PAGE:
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Barb Hanlon (Felicity Huffman) Still icy toward her ex-husband for leaving her alone with two sons and little money, Barb is the most determined to understand what happened to her son. As she and Russ seek answers about Matt's death, they are also "forced to deal with the ramifications" of their marriage as they struggle with the secrets that are revealed about their son and his family. These secrets also force the former couple to confront their own past. But for all of Barb's obvious issues with her ex, she and Russ also struggle to find common ground with their daughter-in-law's parents, Tom and Eve Carlin. "[Tom and Eve] have always looked at them as a fractured and a broken family," McDonald says, citing Russ' gambling problems specifically. "I wouldn't say that they have turned their nose up at them, but they probably look down upon them as a working class family."

Tom Carlin (W. Earl Brown) A conservative, upper-middle-class businessman, McDonald describes Tom as a "a proud member of the establishment." A protestant Christian, his faith also plays an important role. "He relies on his faith and he does it in a way that is admirable and I think that we treat it with a lot of respect," he says. "I wouldn't say the word stoic; I would say he is an honest man of integrity." With his daughter Gwen in critical condition, Tom starts "finding out things about his wife and his daughter that he did not expect," McDonald says. "His daughter is not the pageant queen that she has portrayed and his daughter and his wife had a relationship that he was not a part of. ... He was not as fully aware of everything."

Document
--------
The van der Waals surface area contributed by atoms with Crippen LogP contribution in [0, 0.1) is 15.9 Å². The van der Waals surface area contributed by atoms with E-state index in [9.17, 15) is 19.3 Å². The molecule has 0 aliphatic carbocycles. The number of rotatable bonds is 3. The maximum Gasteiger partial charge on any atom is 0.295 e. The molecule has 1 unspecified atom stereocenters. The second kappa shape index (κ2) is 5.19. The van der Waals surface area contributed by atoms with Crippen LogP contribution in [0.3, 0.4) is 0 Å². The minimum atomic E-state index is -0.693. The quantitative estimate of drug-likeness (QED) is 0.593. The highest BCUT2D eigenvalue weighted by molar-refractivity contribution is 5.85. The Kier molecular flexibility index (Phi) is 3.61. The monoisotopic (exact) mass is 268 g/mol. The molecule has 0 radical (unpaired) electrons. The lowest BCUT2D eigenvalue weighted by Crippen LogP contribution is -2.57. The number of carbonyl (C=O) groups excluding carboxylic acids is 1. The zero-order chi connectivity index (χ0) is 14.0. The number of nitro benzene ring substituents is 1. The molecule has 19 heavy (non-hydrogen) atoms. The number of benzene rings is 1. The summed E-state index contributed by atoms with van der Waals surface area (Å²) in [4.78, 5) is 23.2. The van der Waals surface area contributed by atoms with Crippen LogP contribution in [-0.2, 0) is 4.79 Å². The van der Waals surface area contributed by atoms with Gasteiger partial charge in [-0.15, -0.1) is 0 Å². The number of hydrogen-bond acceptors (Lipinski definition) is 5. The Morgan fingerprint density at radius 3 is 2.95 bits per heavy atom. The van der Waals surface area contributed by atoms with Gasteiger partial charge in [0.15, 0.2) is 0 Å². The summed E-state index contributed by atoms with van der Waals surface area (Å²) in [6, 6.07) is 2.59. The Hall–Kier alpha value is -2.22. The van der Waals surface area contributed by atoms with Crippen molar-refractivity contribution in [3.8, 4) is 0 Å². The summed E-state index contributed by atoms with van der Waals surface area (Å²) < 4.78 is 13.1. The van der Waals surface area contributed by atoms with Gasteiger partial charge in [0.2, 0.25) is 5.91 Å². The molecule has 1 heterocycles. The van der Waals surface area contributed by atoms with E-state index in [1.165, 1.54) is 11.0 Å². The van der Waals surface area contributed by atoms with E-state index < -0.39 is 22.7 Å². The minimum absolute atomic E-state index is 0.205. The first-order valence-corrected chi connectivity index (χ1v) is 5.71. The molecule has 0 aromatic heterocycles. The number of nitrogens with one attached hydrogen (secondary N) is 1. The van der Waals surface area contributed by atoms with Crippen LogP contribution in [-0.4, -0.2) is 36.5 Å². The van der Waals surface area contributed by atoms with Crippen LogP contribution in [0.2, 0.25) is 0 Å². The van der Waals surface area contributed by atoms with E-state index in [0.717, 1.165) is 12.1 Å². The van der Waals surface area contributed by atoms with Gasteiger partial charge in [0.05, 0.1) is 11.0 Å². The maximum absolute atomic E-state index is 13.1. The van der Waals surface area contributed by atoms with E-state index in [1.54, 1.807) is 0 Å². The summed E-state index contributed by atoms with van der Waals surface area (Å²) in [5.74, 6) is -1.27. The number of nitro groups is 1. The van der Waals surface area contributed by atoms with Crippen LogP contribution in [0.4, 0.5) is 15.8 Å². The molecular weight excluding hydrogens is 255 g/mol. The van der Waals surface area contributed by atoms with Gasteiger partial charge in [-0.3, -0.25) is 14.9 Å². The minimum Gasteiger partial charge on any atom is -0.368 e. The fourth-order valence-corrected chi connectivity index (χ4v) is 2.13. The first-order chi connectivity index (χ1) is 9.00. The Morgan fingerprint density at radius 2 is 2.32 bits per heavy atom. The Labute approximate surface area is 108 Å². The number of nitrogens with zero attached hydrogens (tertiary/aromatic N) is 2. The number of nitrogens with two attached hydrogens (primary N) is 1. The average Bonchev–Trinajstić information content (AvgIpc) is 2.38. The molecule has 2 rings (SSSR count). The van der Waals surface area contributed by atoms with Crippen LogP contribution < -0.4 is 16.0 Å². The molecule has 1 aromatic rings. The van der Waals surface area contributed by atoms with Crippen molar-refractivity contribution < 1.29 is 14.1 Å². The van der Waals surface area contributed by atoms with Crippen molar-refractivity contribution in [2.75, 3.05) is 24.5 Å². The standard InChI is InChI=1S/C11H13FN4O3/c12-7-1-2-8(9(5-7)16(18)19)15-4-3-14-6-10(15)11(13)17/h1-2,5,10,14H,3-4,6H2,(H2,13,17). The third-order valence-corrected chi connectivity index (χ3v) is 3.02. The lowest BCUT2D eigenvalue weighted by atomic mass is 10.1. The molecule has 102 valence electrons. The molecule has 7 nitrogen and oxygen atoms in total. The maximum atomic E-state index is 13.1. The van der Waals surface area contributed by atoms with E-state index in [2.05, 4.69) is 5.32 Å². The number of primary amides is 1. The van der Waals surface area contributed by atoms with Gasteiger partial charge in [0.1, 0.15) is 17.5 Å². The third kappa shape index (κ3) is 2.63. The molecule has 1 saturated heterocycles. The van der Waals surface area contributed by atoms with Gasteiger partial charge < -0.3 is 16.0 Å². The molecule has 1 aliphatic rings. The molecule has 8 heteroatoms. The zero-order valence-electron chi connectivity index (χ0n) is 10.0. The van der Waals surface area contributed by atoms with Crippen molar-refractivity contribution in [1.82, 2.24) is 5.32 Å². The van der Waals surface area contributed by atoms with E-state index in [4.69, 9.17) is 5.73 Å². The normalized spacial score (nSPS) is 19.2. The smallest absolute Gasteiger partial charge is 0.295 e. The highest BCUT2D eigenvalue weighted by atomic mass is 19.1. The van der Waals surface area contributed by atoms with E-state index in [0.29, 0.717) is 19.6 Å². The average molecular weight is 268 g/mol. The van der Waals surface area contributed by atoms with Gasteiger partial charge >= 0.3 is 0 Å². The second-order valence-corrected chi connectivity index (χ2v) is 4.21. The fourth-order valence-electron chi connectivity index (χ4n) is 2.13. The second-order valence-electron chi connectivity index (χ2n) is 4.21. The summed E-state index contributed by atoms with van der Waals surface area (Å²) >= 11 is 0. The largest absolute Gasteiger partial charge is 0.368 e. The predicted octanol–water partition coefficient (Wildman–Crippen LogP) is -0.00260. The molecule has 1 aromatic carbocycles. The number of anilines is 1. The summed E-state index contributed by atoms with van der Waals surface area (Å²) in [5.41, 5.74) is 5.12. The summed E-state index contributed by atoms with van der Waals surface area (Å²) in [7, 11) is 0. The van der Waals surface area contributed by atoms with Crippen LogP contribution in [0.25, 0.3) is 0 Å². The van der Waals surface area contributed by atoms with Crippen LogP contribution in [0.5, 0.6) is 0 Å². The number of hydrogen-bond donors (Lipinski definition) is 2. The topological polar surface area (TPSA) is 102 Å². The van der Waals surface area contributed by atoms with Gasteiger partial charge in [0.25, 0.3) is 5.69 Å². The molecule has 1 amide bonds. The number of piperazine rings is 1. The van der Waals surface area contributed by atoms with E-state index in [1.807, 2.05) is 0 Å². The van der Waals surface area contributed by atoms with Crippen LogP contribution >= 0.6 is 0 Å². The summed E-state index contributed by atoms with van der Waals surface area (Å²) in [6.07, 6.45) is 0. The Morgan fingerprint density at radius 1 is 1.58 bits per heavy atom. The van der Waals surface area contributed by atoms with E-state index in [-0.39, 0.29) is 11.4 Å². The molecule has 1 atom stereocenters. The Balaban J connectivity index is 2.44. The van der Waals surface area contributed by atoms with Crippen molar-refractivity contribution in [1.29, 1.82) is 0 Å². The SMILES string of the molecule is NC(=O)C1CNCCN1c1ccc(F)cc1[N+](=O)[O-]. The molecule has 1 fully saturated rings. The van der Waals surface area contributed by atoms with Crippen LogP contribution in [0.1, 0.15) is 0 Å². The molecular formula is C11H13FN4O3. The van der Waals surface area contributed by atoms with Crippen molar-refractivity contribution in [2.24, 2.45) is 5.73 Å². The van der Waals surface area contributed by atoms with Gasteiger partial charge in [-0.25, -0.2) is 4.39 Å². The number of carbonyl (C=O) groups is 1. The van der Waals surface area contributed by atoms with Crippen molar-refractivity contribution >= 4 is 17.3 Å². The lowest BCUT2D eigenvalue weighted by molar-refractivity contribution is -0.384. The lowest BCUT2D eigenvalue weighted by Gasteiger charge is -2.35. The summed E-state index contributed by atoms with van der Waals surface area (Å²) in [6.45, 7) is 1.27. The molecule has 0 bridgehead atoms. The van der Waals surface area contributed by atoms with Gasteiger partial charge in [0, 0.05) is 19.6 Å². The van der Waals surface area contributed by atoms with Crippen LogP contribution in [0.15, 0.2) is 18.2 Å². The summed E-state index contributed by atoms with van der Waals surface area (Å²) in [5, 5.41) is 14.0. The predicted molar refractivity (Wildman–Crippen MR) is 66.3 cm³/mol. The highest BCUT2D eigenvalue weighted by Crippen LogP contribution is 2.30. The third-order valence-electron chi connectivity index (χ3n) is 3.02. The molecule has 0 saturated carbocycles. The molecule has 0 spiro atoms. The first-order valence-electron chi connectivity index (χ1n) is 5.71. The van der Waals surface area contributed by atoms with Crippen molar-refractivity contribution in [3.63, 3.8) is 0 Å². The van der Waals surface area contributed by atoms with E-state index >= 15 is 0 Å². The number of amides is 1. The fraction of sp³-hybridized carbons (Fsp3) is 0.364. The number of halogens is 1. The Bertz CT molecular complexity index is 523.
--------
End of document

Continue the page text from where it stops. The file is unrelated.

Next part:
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Eve Carlin (Penelope Ann Miller) Like her husband, Eve is very religious. Unlike her husband, Eve "knows the struggles and the good and the bad and the ugly," about their daughter. "It was a troubled marriage [between their daughter and Matt] and Tom didn't know anything about the struggles his daughter was going through, but the mother was a counsel and a friend to her and that's exposed publicly and it's very difficult for them," McDonald says. "They're a very solid relationship and they'll stay solid and they'll rely on each other and each other's faith to get through it, but it will cause a tension that they did not necessarily share everything."